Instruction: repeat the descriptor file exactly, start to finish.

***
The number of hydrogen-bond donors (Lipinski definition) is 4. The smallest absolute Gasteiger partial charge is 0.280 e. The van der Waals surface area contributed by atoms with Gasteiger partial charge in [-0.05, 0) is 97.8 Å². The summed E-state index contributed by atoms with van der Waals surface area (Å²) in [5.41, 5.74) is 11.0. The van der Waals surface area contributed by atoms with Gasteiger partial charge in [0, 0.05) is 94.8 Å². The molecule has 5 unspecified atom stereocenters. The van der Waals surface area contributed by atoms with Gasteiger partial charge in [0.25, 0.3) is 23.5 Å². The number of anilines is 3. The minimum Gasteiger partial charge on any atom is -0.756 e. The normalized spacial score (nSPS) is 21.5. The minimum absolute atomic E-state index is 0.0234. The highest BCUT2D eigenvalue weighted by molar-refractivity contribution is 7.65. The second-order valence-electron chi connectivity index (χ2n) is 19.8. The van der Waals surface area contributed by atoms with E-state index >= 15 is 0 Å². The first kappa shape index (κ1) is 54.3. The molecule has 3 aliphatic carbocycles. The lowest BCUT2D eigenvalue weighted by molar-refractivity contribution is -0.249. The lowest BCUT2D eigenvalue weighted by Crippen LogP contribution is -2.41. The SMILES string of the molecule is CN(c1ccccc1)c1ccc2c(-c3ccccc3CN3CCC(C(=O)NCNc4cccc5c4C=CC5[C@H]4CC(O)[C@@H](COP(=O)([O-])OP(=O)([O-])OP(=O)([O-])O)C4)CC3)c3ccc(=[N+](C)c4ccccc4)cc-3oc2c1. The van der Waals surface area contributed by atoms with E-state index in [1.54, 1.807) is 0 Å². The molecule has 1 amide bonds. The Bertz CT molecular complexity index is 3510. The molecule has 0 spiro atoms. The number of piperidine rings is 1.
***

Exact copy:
The number of hydrogen-bond donors (Lipinski definition) is 4. The smallest absolute Gasteiger partial charge is 0.280 e. The van der Waals surface area contributed by atoms with Gasteiger partial charge in [-0.05, 0) is 97.8 Å². The summed E-state index contributed by atoms with van der Waals surface area (Å²) in [5.41, 5.74) is 11.0. The van der Waals surface area contributed by atoms with Gasteiger partial charge in [0, 0.05) is 94.8 Å². The molecule has 5 unspecified atom stereocenters. The van der Waals surface area contributed by atoms with Gasteiger partial charge in [0.25, 0.3) is 23.5 Å². The number of anilines is 3. The minimum Gasteiger partial charge on any atom is -0.756 e. The normalized spacial score (nSPS) is 21.5. The minimum absolute atomic E-state index is 0.0234. The highest BCUT2D eigenvalue weighted by molar-refractivity contribution is 7.65. The second-order valence-electron chi connectivity index (χ2n) is 19.8. The van der Waals surface area contributed by atoms with E-state index >= 15 is 0 Å². The first kappa shape index (κ1) is 54.3. The molecule has 3 aliphatic carbocycles. The lowest BCUT2D eigenvalue weighted by molar-refractivity contribution is -0.249. The lowest BCUT2D eigenvalue weighted by Crippen LogP contribution is -2.41. The SMILES string of the molecule is CN(c1ccccc1)c1ccc2c(-c3ccccc3CN3CCC(C(=O)NCNc4cccc5c4C=CC5[C@H]4CC(O)[C@@H](COP(=O)([O-])OP(=O)([O-])OP(=O)([O-])O)C4)CC3)c3ccc(=[N+](C)c4ccccc4)cc-3oc2c1. The van der Waals surface area contributed by atoms with E-state index in [1.54, 1.807) is 0 Å². The molecule has 1 amide bonds. The Bertz CT molecular complexity index is 3510. The molecule has 0 spiro atoms. The number of piperidine rings is 1.